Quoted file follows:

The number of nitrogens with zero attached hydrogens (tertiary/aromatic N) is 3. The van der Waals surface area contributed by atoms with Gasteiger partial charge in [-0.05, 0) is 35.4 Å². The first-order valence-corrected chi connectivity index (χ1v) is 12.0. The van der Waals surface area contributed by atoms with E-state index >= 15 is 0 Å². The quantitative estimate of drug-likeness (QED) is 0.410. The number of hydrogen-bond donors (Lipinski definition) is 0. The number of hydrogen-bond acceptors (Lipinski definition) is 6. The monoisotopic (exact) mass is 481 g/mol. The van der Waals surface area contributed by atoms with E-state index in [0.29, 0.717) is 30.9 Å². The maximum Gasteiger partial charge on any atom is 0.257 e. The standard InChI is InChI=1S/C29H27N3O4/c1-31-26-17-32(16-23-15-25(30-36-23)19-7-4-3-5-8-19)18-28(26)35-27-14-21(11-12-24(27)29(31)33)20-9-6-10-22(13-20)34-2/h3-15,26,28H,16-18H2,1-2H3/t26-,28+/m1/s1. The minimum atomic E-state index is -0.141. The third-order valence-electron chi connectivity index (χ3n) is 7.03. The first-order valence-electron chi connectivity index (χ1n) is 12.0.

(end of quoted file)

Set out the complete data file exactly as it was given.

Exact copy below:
The number of nitrogens with zero attached hydrogens (tertiary/aromatic N) is 3. The van der Waals surface area contributed by atoms with Gasteiger partial charge in [-0.05, 0) is 35.4 Å². The first-order valence-corrected chi connectivity index (χ1v) is 12.0. The van der Waals surface area contributed by atoms with E-state index >= 15 is 0 Å². The quantitative estimate of drug-likeness (QED) is 0.410. The number of hydrogen-bond donors (Lipinski definition) is 0. The number of hydrogen-bond acceptors (Lipinski definition) is 6. The monoisotopic (exact) mass is 481 g/mol. The van der Waals surface area contributed by atoms with E-state index in [0.29, 0.717) is 30.9 Å². The maximum Gasteiger partial charge on any atom is 0.257 e. The standard InChI is InChI=1S/C29H27N3O4/c1-31-26-17-32(16-23-15-25(30-36-23)19-7-4-3-5-8-19)18-28(26)35-27-14-21(11-12-24(27)29(31)33)20-9-6-10-22(13-20)34-2/h3-15,26,28H,16-18H2,1-2H3/t26-,28+/m1/s1. The minimum atomic E-state index is -0.141. The third-order valence-electron chi connectivity index (χ3n) is 7.03. The first-order valence-electron chi connectivity index (χ1n) is 12.0.